In the years that followed, Muhammad won many converts and his influence spread rapidly through several Arabian tribes. Returning to Mecca, he took control of the city, destroyed the idols, and established his rule and beliefs.

By the time of Muhammad’s death in 632 CE, Islam dominated the Arabian Peninsula. Its influence quickly spread throughout the Middle East and much of Africa and Asia. Today, there are over 1.6 billion Muslims in the world.2

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Scholar Michael Sells explains the logic: “If anyone could produce anything like it, the Qur’an was a human creation and Muhammad a false prophet. If, however, no one else could produce anything like it, then the Qur’an was clearly beyond the capacity of a human being, and Muhammad was not its author, but simply its messenger.”3




Other significant Islamic practices include dietary restrictions, modesty in dress, marriage, and jihad.5 This last concept is especially controversial.

Muslim scholar Reza Aslan explains that jihad means literally “a struggle” or “a striving,” and in its primary connotation refers to “the struggle of the soul to overcome the sinful obstacles that keep a person from God.”6 But after 9/11 and other publicized acts of terror connected to Islamic extremists, many Westerners think of its secondary connotation: any struggle—including violence—against perceived oppression and tyranny.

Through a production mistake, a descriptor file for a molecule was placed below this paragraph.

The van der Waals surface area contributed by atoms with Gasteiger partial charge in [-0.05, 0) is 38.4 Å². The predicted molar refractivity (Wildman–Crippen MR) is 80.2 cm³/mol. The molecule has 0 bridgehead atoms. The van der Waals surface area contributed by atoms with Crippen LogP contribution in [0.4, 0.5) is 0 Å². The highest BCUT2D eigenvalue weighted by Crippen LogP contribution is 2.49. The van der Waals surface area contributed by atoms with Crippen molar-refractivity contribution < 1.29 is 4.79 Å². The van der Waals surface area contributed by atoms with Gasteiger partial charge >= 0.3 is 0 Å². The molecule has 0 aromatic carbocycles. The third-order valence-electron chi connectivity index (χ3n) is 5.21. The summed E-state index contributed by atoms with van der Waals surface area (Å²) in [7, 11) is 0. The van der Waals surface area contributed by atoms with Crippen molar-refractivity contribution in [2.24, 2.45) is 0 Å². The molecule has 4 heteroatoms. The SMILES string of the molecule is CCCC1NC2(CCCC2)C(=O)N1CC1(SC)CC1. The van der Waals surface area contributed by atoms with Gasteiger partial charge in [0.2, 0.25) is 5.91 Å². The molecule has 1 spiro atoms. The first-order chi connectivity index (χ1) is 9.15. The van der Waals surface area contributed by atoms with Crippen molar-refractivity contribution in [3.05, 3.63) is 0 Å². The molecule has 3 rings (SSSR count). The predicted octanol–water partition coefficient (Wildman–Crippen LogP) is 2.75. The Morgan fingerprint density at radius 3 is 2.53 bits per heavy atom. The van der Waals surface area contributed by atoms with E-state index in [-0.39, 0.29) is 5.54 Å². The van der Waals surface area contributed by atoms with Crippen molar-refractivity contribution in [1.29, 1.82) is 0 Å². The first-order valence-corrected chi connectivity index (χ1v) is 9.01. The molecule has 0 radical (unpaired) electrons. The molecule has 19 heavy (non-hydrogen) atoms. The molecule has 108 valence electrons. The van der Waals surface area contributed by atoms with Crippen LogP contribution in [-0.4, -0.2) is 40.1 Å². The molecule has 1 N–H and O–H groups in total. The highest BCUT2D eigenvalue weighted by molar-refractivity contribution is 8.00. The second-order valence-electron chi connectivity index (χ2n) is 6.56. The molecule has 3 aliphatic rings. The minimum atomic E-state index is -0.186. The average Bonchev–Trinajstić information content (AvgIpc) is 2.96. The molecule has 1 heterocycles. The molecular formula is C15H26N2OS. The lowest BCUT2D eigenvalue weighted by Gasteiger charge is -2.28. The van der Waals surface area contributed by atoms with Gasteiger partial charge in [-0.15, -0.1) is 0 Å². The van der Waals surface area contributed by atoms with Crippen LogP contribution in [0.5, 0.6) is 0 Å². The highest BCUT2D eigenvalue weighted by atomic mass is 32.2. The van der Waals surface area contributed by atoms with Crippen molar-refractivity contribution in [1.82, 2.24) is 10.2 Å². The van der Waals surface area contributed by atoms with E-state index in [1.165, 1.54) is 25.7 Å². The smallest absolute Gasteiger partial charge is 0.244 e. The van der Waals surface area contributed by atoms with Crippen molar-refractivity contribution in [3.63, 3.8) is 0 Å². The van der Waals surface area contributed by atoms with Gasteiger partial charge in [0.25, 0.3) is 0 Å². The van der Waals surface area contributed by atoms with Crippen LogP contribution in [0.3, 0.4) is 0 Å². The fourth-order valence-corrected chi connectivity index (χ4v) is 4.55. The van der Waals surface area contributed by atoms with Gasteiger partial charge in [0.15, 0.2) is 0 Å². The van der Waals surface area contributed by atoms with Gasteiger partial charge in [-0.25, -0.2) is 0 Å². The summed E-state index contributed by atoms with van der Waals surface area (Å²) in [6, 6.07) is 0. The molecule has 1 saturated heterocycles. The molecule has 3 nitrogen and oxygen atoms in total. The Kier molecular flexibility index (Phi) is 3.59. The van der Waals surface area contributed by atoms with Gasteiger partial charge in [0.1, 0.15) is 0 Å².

As Aslan notes, extremists have used this definition “to give religious sanction to what are in actuality social and political agendas.”7 But this is not in keeping with the way most Muslims understand the term today.





Is Allah God?

By:  Ray Madson


The word “Allah” comes from the Arabic al-ilah, meaning “the God.” It is closely related to the Aramaic Alaha and the Hebrew Eloah. Eloah is the singular form of the more common Elohim,which is the Hebrew word used for God in Genesis 1:1.1


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There are some definite similarities in the Christian and Islamic understandings of God. Christians and Muslims believe in one all-powerful, all-knowing God who created all things. Both agree that God communicates with people through both his spoken and written word. They also both believe in heaven and hell, angels and demons, and sin and forgiveness.